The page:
VOTERS across Christchurch, Bournemouth and Poole headed to polling stations to choose who they wish to represent them on the conurbation’s new unitary authority.

Hundreds of thousands of people were registered to take part in this year’s council election which has been described as “significant and historic”.

Despite being a vote for representatives of Bournemouth, Christchurch and Poole Council, national issues were expected to play a big part in who people select at the ballot box.

This morning, it is understood that both the Conservatives and Labour have taken a hammering at the polls, with Lib Dems in particular making big gains nationally.

Speaking on Thursday afternoon, election candidates said they thought turnout would be lower than previous years.

Andy Jones, Conservative candidate for the Boscombe East and Pokesdown ward, said the number of people visiting polling stations was a lot lower than in 2015.

“From what I’ve seen myself and from what I’ve heard from colleagues in Christchurch and Poole as well it seems that polling stations are a lot quieter this time around.

“There have probably been no more than 150 through the doors at one of the one I visited.

“I’m not surprised that this is the case though given what I and others heard on the doorstep while campaigning.

“National issues have played a bit part in creating a lot of apathy among voters with many put off voting.”

Neil Duncan-Jordan, Labour candidate for the Hamworthy ward, estimated that by late afternoon on Thursday turnout was as low as 20-25 per cent.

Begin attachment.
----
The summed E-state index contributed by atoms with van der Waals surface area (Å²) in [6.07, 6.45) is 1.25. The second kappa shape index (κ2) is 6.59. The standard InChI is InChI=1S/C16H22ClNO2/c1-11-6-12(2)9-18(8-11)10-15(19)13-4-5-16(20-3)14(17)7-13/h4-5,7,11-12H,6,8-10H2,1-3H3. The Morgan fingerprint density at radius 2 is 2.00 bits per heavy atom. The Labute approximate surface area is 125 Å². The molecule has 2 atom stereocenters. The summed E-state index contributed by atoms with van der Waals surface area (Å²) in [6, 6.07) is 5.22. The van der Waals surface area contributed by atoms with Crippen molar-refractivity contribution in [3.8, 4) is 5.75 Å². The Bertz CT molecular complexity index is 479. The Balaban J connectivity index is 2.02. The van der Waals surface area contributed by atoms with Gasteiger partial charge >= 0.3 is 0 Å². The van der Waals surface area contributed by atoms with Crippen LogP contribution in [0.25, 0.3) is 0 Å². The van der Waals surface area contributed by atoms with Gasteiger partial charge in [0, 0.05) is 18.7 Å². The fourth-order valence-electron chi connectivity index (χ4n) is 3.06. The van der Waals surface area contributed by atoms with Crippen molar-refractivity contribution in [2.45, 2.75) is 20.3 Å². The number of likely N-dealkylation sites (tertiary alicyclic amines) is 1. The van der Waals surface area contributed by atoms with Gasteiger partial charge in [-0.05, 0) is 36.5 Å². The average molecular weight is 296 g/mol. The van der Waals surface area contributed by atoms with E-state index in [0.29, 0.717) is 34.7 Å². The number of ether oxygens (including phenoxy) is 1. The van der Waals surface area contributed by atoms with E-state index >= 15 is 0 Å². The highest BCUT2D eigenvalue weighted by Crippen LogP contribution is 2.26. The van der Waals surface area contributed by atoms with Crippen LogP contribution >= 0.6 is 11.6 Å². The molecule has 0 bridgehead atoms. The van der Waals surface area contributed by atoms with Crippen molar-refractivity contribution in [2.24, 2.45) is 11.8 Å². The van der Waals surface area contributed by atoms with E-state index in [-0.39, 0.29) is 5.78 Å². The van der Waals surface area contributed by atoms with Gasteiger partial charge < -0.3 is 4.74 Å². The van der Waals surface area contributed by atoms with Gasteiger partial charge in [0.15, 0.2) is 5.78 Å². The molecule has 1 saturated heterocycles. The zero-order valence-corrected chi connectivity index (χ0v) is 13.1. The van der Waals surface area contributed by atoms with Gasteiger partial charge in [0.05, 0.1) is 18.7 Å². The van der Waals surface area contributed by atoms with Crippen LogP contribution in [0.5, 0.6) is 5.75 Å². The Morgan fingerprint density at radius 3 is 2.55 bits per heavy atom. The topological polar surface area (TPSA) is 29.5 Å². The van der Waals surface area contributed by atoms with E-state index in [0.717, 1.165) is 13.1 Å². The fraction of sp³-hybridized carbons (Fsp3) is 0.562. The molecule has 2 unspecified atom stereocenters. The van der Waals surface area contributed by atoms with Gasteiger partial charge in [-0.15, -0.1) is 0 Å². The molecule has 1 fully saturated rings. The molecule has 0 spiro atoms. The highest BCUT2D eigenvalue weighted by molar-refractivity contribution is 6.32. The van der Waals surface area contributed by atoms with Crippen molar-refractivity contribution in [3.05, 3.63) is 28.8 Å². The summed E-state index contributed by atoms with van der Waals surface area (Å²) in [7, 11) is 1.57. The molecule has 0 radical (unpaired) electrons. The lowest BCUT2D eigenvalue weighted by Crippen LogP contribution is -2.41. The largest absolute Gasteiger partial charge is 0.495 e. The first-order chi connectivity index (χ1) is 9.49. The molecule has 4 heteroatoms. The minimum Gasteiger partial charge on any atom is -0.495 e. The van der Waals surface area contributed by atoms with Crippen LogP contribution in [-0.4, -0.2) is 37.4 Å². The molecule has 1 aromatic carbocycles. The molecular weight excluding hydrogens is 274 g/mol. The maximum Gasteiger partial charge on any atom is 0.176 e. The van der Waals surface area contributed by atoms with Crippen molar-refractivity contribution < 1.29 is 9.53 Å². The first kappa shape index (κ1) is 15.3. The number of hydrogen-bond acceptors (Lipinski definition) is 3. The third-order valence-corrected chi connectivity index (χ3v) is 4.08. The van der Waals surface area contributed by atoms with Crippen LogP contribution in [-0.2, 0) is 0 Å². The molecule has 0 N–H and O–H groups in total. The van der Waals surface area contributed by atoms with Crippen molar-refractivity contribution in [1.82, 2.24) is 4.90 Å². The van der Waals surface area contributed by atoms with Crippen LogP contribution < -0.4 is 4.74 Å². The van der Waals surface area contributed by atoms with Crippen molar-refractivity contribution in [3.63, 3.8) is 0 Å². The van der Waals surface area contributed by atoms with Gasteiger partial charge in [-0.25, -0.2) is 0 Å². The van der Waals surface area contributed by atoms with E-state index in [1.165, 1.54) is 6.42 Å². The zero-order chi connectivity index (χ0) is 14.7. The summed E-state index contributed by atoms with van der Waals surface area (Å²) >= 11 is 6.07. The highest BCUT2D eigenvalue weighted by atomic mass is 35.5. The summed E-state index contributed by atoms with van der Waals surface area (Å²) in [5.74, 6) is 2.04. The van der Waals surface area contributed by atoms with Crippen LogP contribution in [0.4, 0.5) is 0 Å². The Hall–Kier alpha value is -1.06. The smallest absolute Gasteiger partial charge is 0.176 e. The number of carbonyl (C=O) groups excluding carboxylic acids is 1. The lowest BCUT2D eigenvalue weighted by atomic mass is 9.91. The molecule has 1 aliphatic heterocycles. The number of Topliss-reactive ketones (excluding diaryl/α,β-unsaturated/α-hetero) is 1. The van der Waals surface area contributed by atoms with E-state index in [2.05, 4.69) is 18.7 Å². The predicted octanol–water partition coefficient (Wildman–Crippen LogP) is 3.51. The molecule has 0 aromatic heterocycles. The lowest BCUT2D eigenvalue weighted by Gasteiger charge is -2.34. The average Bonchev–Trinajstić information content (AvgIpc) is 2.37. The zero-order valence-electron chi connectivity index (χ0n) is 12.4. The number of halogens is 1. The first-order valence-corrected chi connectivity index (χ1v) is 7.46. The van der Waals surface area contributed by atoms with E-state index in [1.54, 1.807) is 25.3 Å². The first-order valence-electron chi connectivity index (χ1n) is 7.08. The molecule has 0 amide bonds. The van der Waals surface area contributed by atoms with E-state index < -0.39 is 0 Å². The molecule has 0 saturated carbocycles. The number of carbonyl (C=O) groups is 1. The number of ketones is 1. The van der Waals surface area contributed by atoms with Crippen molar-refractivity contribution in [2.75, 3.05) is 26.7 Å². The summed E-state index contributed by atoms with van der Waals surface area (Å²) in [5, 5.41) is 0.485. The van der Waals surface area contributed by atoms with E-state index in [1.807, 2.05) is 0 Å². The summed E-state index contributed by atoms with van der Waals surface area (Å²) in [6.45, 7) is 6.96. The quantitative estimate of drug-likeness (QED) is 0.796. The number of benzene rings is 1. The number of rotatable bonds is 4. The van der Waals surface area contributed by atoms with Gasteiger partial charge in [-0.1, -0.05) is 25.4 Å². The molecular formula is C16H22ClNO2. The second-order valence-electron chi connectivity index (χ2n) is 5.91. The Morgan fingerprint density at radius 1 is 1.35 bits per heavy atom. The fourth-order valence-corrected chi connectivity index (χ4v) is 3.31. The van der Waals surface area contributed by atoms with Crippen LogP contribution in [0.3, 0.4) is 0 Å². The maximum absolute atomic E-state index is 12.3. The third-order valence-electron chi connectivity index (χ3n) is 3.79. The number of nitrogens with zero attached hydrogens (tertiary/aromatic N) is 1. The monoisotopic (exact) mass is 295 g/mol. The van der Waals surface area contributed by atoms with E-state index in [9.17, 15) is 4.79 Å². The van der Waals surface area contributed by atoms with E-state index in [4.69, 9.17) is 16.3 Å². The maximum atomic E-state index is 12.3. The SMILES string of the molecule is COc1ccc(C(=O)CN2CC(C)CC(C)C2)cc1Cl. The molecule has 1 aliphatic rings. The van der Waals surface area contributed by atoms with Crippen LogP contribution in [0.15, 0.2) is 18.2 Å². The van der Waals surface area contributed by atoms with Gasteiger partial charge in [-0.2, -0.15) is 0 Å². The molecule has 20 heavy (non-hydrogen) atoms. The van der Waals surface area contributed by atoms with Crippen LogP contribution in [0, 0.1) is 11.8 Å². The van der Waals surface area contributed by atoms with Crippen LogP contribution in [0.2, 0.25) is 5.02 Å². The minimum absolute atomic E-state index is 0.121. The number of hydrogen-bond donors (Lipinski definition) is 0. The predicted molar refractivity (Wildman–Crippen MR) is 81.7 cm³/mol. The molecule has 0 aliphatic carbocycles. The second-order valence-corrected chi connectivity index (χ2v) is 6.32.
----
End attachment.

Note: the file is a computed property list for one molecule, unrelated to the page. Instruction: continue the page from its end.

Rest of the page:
“I did expect this would be the case - there’s a lot of disillusionment with politics in general at the moment because of Brexit,” he said.

“It’s hard to tell how this will play out in terms of how people have voted but there are definitely a lot fewer people going into polling stations.”

Turnout in the 2015 elections was boosted due to it being held on the same day as a general election.

This year candidates have raised concern about the impact national issues, including the failure to conclude the Brexit process, could have on votes for specific parties and on turnout more generally.

Party representatives and independents alike have all said that Brexit is one of the big issues to have been mentioned during the election campaign and have said it was causing “disillusion” among many voters.

Counting of the ballots cast on Thursday will take place at the BIC in Bournemouth today with the first results likely in the afternoon.

Votes cast for the elections for the new Dorset Council will also be counted today in Weymouth.

Eighty-two councillors will represent the 50 wards across the rural part of the county.

Parish and town council votes in the Bournemouth, Christchurch and Poole area will be counted today with rest tallied tomorrow.